Contemplative Prayer: The Path to Wisdom

Contemplative Prayer: The Path to Wisdom October 7, 2012

I’ve been contemplating this simple quote from Richard Rohr:

“I think some experience of God is necessary for mental and emotional health. You basically don’t belong in the universe until you are connected to the center and the whole, and a word for that is “God.” When you live in the false self you are “eccentric,” or off-center. You’re trying to make something the Center that is not the center—yourself or anything else. It will never work. Thus the only real sin is idolatry—making something God that is not God!

I would call the false self a relative identity. I would call the true self your absolute identity. The relative identity is not of itself bad or wrong. It’s simply not the true self! It cannot get you where you finally need and want to go.” – The Gospel Call to Compassionate Action” CAC.

I’m an evangelical Christian, which puts me in somewhat strange territory here on the Progressive Portal at Patheos. I’m not a true progressive inasmuch as that word is synonymous with American liberal politics (small “l” as in the continuum between liberal on the left and conservative on the right). My theological mentors painstakingly tried to root out disenfranchise me from my Liberal political theory (liberal with a big “L”), calling it the enlightenment project which seeks to deny that humans follow any narrative other than the freedom of the individual to choose what kind of life they wish to lead. I don’t think we can choose our own story quite so easily. We are born in the middle of a story that is already in progress. Understanding the true nature of that story (not choosing your own story), is where true wisdom can be found.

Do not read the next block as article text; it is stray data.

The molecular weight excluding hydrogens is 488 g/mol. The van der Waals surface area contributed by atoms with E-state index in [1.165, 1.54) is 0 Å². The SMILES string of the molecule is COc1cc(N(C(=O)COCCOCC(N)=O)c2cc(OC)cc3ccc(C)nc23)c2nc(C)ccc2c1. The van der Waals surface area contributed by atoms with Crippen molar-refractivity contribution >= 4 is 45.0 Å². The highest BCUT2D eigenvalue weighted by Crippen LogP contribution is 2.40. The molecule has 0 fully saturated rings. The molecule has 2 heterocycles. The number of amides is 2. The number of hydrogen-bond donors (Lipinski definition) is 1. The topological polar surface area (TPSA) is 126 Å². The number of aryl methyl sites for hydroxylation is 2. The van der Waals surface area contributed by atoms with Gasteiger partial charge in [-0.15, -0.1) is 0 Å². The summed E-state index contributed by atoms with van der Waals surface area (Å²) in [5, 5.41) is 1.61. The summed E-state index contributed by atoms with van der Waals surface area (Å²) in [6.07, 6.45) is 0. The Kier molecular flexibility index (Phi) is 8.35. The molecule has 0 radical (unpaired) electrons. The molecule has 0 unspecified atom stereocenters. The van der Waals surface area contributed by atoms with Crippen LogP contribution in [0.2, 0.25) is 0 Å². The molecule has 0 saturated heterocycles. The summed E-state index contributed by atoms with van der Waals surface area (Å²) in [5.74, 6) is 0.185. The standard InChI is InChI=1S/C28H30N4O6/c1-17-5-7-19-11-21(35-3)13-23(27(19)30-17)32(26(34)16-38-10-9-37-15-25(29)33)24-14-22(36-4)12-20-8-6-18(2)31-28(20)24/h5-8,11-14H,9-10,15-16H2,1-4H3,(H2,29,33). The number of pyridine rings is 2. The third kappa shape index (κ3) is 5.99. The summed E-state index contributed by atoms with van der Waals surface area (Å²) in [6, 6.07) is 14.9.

The sin of Liberalism (big “L”), and thus of both conservative/liberal politics is the same as all sin: idol making (a form of usurpation). Liberal democracies make an idol of the persons right to choose their own story so long as they don’t interfere with anybody else’s right to choose their own story. The Christian story tells us that we belong to one another, and to a story that we joined already in progress. The story is about the Redemption of all things through Jesus Christ. Our identity is not something we can achieve as we pull ourselves up by our own bootstraps, it is constantly received from God and from the people of God. Rohr tells us that any identity we can achieve for ourselves is a false identity and cannot lead us to emotional health, which is why so many people who are overly committed to one side or another in American politics seem so emotionally unhealthy.

The political left and political right in our country both suffer from the same malady Rohr describes. They both seek to make something more ultimate than God. They give allegiance to the wrong narrative and make it more important than the story of God.

My prayer is that we will all have the courage to seek the contemplative life.

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